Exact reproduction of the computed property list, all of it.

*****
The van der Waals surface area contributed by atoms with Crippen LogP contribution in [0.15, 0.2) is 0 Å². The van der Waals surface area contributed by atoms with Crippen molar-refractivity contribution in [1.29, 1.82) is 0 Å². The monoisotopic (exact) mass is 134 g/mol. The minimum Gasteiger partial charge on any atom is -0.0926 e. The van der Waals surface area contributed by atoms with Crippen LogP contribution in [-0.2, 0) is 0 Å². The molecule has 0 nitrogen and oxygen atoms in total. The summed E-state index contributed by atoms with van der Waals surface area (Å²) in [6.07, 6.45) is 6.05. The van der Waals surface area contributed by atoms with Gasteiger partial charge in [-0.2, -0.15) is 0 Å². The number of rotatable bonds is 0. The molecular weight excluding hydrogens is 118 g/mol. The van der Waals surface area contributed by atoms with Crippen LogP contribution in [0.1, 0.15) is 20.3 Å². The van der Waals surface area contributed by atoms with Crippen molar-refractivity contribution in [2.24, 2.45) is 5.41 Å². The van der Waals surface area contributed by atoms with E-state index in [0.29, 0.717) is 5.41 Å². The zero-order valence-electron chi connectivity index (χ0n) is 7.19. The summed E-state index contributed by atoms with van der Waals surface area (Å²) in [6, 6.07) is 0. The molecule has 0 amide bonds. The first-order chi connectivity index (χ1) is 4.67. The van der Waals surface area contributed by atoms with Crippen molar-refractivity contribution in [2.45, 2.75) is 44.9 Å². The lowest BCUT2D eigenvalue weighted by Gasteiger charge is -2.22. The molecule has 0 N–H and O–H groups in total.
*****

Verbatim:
The van der Waals surface area contributed by atoms with Crippen LogP contribution in [0.15, 0.2) is 0 Å². The van der Waals surface area contributed by atoms with Crippen molar-refractivity contribution in [1.29, 1.82) is 0 Å². The monoisotopic (exact) mass is 134 g/mol. The minimum Gasteiger partial charge on any atom is -0.0926 e. The van der Waals surface area contributed by atoms with Crippen LogP contribution in [-0.2, 0) is 0 Å². The molecule has 0 nitrogen and oxygen atoms in total. The summed E-state index contributed by atoms with van der Waals surface area (Å²) in [6.07, 6.45) is 6.05. The van der Waals surface area contributed by atoms with Gasteiger partial charge in [-0.2, -0.15) is 0 Å². The number of rotatable bonds is 0. The molecular weight excluding hydrogens is 118 g/mol. The van der Waals surface area contributed by atoms with Crippen LogP contribution in [0.1, 0.15) is 20.3 Å². The van der Waals surface area contributed by atoms with Crippen molar-refractivity contribution in [2.24, 2.45) is 5.41 Å². The van der Waals surface area contributed by atoms with E-state index in [0.29, 0.717) is 5.41 Å². The zero-order valence-electron chi connectivity index (χ0n) is 7.19. The summed E-state index contributed by atoms with van der Waals surface area (Å²) in [6, 6.07) is 0. The molecule has 0 amide bonds. The first-order chi connectivity index (χ1) is 4.67. The van der Waals surface area contributed by atoms with Crippen molar-refractivity contribution in [2.45, 2.75) is 44.9 Å². The lowest BCUT2D eigenvalue weighted by Gasteiger charge is -2.22. The molecule has 0 N–H and O–H groups in total.